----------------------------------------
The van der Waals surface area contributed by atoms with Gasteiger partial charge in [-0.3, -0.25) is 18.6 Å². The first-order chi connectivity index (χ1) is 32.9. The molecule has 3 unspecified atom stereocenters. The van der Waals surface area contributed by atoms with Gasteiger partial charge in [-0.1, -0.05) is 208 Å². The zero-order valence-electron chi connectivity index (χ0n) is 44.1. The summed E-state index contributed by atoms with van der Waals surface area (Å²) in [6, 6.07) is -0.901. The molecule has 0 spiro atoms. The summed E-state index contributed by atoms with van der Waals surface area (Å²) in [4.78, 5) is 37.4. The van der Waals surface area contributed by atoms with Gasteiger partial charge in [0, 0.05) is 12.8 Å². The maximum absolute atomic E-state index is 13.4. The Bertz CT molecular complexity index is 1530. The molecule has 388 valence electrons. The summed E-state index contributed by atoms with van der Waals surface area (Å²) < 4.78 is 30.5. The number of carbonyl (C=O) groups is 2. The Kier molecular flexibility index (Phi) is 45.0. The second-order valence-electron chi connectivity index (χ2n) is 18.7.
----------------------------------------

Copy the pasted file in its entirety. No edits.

The van der Waals surface area contributed by atoms with Gasteiger partial charge in [-0.3, -0.25) is 18.6 Å². The first-order chi connectivity index (χ1) is 32.9. The molecule has 3 unspecified atom stereocenters. The van der Waals surface area contributed by atoms with Gasteiger partial charge in [-0.1, -0.05) is 208 Å². The zero-order valence-electron chi connectivity index (χ0n) is 44.1. The summed E-state index contributed by atoms with van der Waals surface area (Å²) in [6, 6.07) is -0.901. The molecule has 0 spiro atoms. The summed E-state index contributed by atoms with van der Waals surface area (Å²) in [4.78, 5) is 37.4. The van der Waals surface area contributed by atoms with Gasteiger partial charge in [0, 0.05) is 12.8 Å². The maximum absolute atomic E-state index is 13.4. The Bertz CT molecular complexity index is 1530. The molecule has 388 valence electrons. The summed E-state index contributed by atoms with van der Waals surface area (Å²) < 4.78 is 30.5. The number of carbonyl (C=O) groups is 2. The Kier molecular flexibility index (Phi) is 45.0. The second-order valence-electron chi connectivity index (χ2n) is 18.7.